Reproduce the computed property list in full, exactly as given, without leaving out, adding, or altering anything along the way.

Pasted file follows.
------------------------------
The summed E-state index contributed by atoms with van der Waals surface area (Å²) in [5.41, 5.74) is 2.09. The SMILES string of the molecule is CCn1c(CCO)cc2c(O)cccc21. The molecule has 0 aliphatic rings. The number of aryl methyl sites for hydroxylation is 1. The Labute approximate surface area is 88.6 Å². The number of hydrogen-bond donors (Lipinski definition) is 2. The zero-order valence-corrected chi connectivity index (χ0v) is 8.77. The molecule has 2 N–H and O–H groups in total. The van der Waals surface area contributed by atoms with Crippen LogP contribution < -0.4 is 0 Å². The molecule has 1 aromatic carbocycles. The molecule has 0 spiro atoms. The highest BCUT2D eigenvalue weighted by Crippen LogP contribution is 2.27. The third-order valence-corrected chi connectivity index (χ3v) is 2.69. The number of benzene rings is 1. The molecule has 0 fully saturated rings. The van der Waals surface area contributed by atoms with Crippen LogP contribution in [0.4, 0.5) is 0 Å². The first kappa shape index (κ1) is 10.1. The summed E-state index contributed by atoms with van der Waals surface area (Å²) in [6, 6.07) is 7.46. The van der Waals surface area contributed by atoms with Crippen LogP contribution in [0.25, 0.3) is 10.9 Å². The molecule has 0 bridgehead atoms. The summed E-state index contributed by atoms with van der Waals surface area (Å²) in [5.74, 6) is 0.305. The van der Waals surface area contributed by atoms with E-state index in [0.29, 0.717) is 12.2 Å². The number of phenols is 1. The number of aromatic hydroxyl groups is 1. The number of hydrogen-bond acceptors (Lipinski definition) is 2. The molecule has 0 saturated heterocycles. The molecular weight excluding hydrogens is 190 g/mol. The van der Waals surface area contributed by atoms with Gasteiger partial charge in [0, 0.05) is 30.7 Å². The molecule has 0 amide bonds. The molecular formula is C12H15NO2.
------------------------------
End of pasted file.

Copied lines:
The summed E-state index contributed by atoms with van der Waals surface area (Å²) in [5.41, 5.74) is 2.09. The SMILES string of the molecule is CCn1c(CCO)cc2c(O)cccc21. The molecule has 0 aliphatic rings. The number of aryl methyl sites for hydroxylation is 1. The Labute approximate surface area is 88.6 Å². The number of hydrogen-bond donors (Lipinski definition) is 2. The zero-order valence-corrected chi connectivity index (χ0v) is 8.77. The molecule has 2 N–H and O–H groups in total. The van der Waals surface area contributed by atoms with Crippen LogP contribution < -0.4 is 0 Å². The molecule has 1 aromatic carbocycles. The molecule has 0 spiro atoms. The highest BCUT2D eigenvalue weighted by Crippen LogP contribution is 2.27. The third-order valence-corrected chi connectivity index (χ3v) is 2.69. The number of benzene rings is 1. The molecule has 0 fully saturated rings. The van der Waals surface area contributed by atoms with Crippen LogP contribution in [0.4, 0.5) is 0 Å². The first kappa shape index (κ1) is 10.1. The summed E-state index contributed by atoms with van der Waals surface area (Å²) in [6, 6.07) is 7.46. The van der Waals surface area contributed by atoms with Crippen LogP contribution in [0.25, 0.3) is 10.9 Å². The molecule has 0 bridgehead atoms. The summed E-state index contributed by atoms with van der Waals surface area (Å²) in [5.74, 6) is 0.305. The van der Waals surface area contributed by atoms with E-state index in [0.29, 0.717) is 12.2 Å². The number of phenols is 1. The number of aromatic hydroxyl groups is 1. The number of hydrogen-bond acceptors (Lipinski definition) is 2. The molecule has 0 saturated heterocycles. The molecular weight excluding hydrogens is 190 g/mol. The van der Waals surface area contributed by atoms with Gasteiger partial charge in [0, 0.05) is 30.7 Å². The molecule has 0 amide bonds. The molecular formula is C12H15NO2.